Via MMA Junkie:

Kevin Lee: $88,000 (includes $44,000 win bonus)
def. Michael Chiesa $36,000

Tom Boetsch: $134,000 (includes $67,000 win bonus)
def. Johny Hendricks $100,000

Felice Herrig: $50,000 (includes $25,000 win bonus)
def. Justine Kish $14,000

Dominick Reyes: $24,000 (includes $12,000 win bonus)
def. Joachim Christensen $16,000

Tim Means: $78,000 (includes $39,000 win bonus)
def. Alex Garcia $31,000

Dennis Siver: $78,000 (includes $39,000 win bonus)
def. B.J. Penn: $150,000

Clay Guida: $110,000 (includes $55,000 win bonus)
def. Erik Koch: $24,000

Marvin Vettori: $24,000 (includes $12,000 win bonus)
def. Vitor Miranda: $18,000

Carla Esparza: $66,000 (includes $33,000 win bonus)
def. Maryna Moroz: $23,000

Darrell Horcher: $24,000 (includes $12,000 win bonus)
def. Devin Powell: $10,000

Jared Gordon: $20,000 (includes $10,000 win bonus)
def. Michel Quinones: $10,000

Tony Martin: $38,000 (includes $19,000 win bonus)
def. Johnny Case: $23,000

Jeremy Kimball: $24,000 (includes $12,000 win bonus)
def. Josh Stansbury: $12,000

Payout Perspective:

BJ Penn drew the $150,000 purse while the main event earned $44,000 and $36,000 to show respectively.  Lee earned his win bonus to bump his pay to $88,000 plus his $50,000 Performance Bonus to push him to $138,000 for the night.  Tim Boetsch drew the other 6 figure salary as he received $67,000 to show and another $67,000 and another $50,000 for his win over Johny Hendricks.  A nice $188,000 payday for Boetsch.

UPDATED: 6/27 Bellator-Spike announce a ratings number for Bellator 180 over two networks

June 26, 2017

MMA Fighting reports that Bellator 180 Saturday drew 901,000 viewers across two networks: Spike TV and CMT.  The event aired prior to Bellator: NYC, the company second-ever PPV.  According to Nielsen Spike TV drew 758,000 viewers and another 143,000 viewers on CMT.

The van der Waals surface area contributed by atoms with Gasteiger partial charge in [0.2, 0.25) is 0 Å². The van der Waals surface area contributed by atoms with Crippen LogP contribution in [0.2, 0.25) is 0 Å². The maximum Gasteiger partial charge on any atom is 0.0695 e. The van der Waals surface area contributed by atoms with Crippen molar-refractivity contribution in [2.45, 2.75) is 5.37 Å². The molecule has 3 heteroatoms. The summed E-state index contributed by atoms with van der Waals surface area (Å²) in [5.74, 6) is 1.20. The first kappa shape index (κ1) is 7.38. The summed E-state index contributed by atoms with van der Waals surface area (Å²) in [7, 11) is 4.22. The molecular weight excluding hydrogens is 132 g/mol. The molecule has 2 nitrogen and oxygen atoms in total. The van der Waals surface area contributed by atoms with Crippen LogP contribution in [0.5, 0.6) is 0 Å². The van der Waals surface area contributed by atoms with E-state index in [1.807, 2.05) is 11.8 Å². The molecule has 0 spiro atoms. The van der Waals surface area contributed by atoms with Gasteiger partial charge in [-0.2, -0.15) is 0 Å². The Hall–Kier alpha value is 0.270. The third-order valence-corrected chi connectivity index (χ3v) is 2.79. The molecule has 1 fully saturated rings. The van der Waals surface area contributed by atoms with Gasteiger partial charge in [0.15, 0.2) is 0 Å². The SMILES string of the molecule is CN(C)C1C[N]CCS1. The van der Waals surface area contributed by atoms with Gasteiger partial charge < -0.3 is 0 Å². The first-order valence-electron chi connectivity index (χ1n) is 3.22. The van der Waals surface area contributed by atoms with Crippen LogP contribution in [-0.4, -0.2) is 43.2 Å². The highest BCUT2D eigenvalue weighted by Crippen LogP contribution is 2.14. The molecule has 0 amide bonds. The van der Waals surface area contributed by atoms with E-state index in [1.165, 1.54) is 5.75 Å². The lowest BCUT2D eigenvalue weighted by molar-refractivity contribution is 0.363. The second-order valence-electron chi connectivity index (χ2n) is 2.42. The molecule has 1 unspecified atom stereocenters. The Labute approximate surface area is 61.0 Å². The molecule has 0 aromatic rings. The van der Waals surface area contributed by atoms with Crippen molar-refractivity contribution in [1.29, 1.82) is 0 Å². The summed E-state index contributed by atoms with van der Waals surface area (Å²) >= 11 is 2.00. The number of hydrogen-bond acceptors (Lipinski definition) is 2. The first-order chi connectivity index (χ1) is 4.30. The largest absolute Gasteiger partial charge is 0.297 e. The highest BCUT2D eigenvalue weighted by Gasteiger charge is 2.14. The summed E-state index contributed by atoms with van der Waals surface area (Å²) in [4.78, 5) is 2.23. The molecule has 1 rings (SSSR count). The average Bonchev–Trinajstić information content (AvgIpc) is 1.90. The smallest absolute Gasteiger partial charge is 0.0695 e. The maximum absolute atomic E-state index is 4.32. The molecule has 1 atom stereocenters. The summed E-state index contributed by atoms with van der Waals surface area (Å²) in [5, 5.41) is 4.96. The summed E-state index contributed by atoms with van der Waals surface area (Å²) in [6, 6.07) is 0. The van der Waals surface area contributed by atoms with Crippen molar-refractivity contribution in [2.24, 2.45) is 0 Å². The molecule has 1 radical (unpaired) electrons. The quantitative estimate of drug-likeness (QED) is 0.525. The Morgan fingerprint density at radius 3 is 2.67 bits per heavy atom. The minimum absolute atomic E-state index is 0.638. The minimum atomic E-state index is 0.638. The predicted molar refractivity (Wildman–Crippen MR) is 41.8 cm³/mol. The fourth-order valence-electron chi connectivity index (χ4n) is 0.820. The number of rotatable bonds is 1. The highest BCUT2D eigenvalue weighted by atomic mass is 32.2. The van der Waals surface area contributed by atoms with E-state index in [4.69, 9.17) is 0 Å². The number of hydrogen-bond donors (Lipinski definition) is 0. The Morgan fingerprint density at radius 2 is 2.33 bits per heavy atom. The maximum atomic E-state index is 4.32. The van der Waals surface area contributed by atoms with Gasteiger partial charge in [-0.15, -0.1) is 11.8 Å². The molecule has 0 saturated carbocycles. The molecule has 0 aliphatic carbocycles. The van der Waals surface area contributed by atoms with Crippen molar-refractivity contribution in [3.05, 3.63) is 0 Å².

Here’s a question:  How many of those 143,000 viewers were converted to buy the PPV?

The televised event featured Phil Davis and Ryan Bader in the main event of Bellator 180.  The main event peaked at 1.1 million over the two networks.  Yes, I do not know what that means either.  According to the MMA Fighting report written by Dave Meltzer, the company sent out the information via press release.

The article notes that Bellator was trending on twitter and received 200,000 google searches Saturday night.

Payout Perspective:

I have been traveling so I’m not sure if MMA Payout received the release.  Usually when there is big news regarding ratings I am not on the “preferred” media list to receive this info.  I guess that this is news except why did Viacom show this across two networks and then report the ratings as one?  We all know for folks that are interested in ratings, you will be looking at one rating and not whether it was aired on two networks.  So to report the 901K number seems a little weird since a rating for each network cannot be provided in the press release.  If you were to just look at the headline, you’d think that the 901K was on one network and think it was good.  We’ll see once all the info comes out.